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The comfort of home.

Counselling — admin @ 12:52 pm

Here at Counselling Connections it has been a quiet week. We have been away for a long weekend and lots of clients are on holiday at this time. It has been interesting for us to travel abroad and spend a little time visiting another country with a different culture. Having a look at how other people do things gave us the chance to reflect on the way we do things at home. It is probably easier to observe behaviour in others than it is to try to take a step back and see these things in ourselves.
Even in our modern world with global brands and marketing it is possible to find delightful local variations in food, for example without travelling too far. And it can be a joy when we get home and back to the routines of life to try to recreate a holiday meal at home. Indeed much of our modern diet is influenced by the cuisine of the Mediterranean and further afield which we have enjoyed while holidaying abroad.
For us it says something about our adaptability that we enjoy taking on the influences we come across on our travels. As children we have had the experience of watching with great interest the ways of the adults in our world. We were susceptible to all kinds of influence and took on board much of the ways of being which we had observed. Through this process and throughout childhood we developed our own way of being. It would be usual to grow in ways and to learn views which would be considered normal within our own mini culture; our family.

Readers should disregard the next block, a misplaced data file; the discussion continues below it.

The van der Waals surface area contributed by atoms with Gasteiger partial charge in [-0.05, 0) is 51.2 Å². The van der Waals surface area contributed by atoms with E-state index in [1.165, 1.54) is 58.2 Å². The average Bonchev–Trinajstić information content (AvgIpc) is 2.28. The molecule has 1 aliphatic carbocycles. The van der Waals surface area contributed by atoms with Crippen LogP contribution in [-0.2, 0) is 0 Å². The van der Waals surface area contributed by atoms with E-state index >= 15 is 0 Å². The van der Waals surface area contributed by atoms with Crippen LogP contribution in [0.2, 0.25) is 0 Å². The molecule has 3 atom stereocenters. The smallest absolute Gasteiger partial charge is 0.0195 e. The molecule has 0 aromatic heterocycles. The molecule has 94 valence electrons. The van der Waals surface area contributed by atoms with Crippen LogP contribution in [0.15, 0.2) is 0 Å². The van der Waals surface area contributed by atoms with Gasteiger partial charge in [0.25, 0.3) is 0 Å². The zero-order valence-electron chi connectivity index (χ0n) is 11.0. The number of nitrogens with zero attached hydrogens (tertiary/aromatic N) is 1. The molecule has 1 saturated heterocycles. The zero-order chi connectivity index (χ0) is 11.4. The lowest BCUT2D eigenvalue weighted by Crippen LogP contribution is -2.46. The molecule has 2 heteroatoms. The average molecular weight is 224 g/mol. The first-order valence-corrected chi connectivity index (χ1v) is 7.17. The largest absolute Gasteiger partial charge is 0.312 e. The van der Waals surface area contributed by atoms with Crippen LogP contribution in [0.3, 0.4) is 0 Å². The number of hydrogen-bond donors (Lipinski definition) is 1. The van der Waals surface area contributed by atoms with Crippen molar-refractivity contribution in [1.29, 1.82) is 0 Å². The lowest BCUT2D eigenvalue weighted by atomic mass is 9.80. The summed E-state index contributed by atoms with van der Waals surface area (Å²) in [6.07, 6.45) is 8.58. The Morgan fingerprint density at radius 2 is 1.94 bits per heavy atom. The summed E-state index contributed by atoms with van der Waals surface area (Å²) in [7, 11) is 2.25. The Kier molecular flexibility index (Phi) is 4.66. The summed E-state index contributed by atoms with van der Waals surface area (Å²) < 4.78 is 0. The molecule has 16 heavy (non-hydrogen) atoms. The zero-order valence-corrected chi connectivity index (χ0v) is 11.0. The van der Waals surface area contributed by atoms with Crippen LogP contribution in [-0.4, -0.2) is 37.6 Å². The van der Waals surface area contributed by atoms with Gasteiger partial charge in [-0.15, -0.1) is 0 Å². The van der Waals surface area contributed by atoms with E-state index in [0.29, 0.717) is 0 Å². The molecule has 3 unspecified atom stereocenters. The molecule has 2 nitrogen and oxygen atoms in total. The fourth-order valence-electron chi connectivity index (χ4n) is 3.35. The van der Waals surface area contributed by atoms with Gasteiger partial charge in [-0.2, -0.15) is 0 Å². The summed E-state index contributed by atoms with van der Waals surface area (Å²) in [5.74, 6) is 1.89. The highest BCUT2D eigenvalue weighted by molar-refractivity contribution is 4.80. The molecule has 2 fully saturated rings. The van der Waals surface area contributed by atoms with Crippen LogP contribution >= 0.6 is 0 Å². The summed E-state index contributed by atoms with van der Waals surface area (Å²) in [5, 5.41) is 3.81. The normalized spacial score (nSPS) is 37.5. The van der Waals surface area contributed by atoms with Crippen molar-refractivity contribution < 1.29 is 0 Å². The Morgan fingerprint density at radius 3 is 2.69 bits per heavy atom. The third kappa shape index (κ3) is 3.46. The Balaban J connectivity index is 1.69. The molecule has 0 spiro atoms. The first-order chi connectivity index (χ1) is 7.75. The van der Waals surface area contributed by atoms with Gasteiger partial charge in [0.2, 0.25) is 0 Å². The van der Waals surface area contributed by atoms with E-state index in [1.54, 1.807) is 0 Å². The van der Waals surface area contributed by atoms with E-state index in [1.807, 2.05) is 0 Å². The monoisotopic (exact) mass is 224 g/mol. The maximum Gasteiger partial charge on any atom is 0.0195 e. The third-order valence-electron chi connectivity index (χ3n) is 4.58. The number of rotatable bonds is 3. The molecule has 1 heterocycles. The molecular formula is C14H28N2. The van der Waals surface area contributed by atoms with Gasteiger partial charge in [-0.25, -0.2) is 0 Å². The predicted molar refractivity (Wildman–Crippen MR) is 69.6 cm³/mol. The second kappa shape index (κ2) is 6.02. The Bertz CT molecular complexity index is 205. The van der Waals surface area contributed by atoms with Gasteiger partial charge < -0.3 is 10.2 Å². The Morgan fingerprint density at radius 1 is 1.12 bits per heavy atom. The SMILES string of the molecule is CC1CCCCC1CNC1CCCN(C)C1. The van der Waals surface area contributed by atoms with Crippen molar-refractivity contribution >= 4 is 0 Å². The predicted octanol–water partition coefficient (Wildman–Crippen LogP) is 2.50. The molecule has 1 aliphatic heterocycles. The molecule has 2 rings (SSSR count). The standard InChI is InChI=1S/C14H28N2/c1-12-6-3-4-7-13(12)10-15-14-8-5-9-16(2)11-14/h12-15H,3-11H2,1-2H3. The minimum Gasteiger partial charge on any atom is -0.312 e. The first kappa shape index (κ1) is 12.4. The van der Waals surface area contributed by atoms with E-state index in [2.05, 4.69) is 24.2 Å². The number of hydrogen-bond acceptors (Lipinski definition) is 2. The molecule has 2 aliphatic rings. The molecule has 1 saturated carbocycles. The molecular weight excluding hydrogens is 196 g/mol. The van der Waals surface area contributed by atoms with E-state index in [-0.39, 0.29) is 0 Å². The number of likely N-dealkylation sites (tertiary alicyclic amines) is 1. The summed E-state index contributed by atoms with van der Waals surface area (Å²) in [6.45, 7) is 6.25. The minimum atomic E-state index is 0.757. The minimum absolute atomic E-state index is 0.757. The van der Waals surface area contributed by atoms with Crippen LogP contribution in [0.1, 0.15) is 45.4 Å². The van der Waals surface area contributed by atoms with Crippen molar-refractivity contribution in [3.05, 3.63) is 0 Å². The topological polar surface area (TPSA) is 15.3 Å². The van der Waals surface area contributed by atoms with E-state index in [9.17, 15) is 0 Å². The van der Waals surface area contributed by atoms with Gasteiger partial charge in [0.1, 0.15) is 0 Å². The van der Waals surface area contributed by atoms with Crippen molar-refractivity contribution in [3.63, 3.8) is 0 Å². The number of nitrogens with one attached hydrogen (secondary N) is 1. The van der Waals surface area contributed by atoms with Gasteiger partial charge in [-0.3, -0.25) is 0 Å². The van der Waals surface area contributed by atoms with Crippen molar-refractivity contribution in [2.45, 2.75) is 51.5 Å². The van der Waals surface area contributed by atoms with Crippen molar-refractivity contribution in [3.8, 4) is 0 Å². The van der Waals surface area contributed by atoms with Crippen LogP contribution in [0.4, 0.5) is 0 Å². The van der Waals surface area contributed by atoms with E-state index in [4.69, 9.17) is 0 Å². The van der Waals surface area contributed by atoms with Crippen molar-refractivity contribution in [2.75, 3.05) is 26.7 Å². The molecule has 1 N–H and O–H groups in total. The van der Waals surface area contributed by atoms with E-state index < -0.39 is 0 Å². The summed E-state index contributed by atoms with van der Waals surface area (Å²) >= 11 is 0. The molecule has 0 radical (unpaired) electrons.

There are of course complicating factors in this process. It is comfortable to take on family influences which sit well with us. We find it reassuring to be part of the group and if the influence of the group feels natural and nurturing we will embrace it. It is a sad fact of life that in many groups or families the dominant culture is not a healthy one. In these circumstances a child might do their best to resist what are considered the norms of the group. This may create a way of being in relation to groups that causes difficulties over and again in work and other group settings throughout life.
We have discovered an odd fact in relation to family and home which has been experienced by people who report discomfort at being away. This is the likelihood that home was not a safe, nurturing place for them. It seems that when someone has had a good, consistent and reassuring time at home growing up that they can internalise this sensation and carry it forward through life. Conversely, people who report difficulties when they are making their way in the world or when they travel often dream of a return to home even when their experience of home when they were growing up was not a happy one.
So, holiday time is a time of discovery and a time to enjoy influences from abroad. It is a time to step out of our day to day routine. We will often then take on board some of the influences which we have come across on our travels. When we return to our normal routine of school or work we can enjoy the good of any of the little changes we have made to our lifestyle under these influences. We can also enjoy the security and comfort which we make for ourselves in our own home. It is the consistency and comfort of home which gives us the capability to travel without fear. And so it goes for holidays as it does for life.
Counselling Connections, Dundalk.

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